West End

National Theatre, Lyttelton

Until Wed May 15 2013

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Time Out rating:

<strong>Rating: </strong><span class='lf-avgRating'>4</span>/5

User ratings:

<strong>Rating: </strong><span class='lf-avgRating'>3</span>/5
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<strong>Rating: </strong><span class='lf-avgRating'>0</span>/5

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2.8 / 5

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Absolute rubbish. Very lame jokes, the characters are caricatures about whom one does not care one bit. Every line of dialogue is a heavy handed set up for a disappointing punch line. Copious amounts of alcohol might have helped but we left after the first half.


After the first half the group I was with wondered what all the fuss was about. The second half was a bit better and we enjoyed the farcical moments particularly. The set is impressive and Frances de la Toure puts in a good central performance. But all of that cannot disguise the fact that this is to my mind a third rate piece of theatre written by an ageing playwright who appears to be losing his comic edge. I expect something better from the National than this to be honest. If it hadn't been written by Alan Bennet it would never been performed here.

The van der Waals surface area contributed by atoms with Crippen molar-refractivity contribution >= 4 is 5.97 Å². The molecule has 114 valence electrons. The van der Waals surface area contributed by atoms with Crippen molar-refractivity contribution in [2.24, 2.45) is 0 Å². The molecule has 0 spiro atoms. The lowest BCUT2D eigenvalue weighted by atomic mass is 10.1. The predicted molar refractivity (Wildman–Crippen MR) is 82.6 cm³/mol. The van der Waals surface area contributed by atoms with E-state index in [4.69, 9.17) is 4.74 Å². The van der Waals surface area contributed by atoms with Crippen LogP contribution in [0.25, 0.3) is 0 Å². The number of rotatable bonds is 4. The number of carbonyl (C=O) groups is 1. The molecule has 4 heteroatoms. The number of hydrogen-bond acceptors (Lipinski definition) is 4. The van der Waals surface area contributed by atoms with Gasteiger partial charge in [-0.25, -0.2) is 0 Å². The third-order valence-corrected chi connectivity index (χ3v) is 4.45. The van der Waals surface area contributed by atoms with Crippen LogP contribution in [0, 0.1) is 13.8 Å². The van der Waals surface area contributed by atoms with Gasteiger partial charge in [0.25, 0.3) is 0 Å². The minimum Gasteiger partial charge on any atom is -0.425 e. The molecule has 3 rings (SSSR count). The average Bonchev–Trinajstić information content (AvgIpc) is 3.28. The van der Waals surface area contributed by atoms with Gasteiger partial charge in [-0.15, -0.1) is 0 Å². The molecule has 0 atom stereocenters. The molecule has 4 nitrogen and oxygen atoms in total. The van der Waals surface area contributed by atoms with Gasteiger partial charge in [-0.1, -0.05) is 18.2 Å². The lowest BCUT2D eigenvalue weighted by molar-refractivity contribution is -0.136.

We took a large group to see this, all keenly anticipating another great Bennett evening. Sorry to say most, with a few exceptions, were "disappointed", and that word could be easily overheard many times as the audience left the theatre. For me this was a real feeble comedy which failed to come to grips with its subjects, all easy targets. The actors, all favourites, cruised through their roles on autopilot, and even the now famous scene change when the stately home is tidied up went off at half-cock with some dust-sheets left behind. Maybe this was an unusually 'off' night, and I do hope those who have already booked have a good time. But otherwise don't raise your expectations....


It’s not Bennett’s greatest writing but sufficiently amusing to provide an evening of good entertainment. The casting was good and the set was brilliant when revealed in all it’s glory having been finally cleaned and polished by an army of NT volunteer curators. The filming of the porn video “Reach for the Thigh” was pure farce, complete with the arrival of a Bishop and we can empathies with Dorothy Stacpoole who becomes a living exhibit in the growing heritage industry. It’s not surprising that Bennett would target the Thatcherite 80’s when everything had a price rather than a value, but I guess most of his core audience probably hold the NT in high regard. The intention must be to make them question their motives for volunteering and the consequences of membership without responsibility of a self selected organisation which benefits a largely Blairite urban minority, whilst robbing the majority via gift aid.


Another winner from Bennett and Hytner. A fine production in every sense. Thoroughly appreciated by the audience, with no sign of leavers at the interval (compared with the big exit for "Damned by Dispair"). Equally enjoyed by the audience and the cast, I would imagine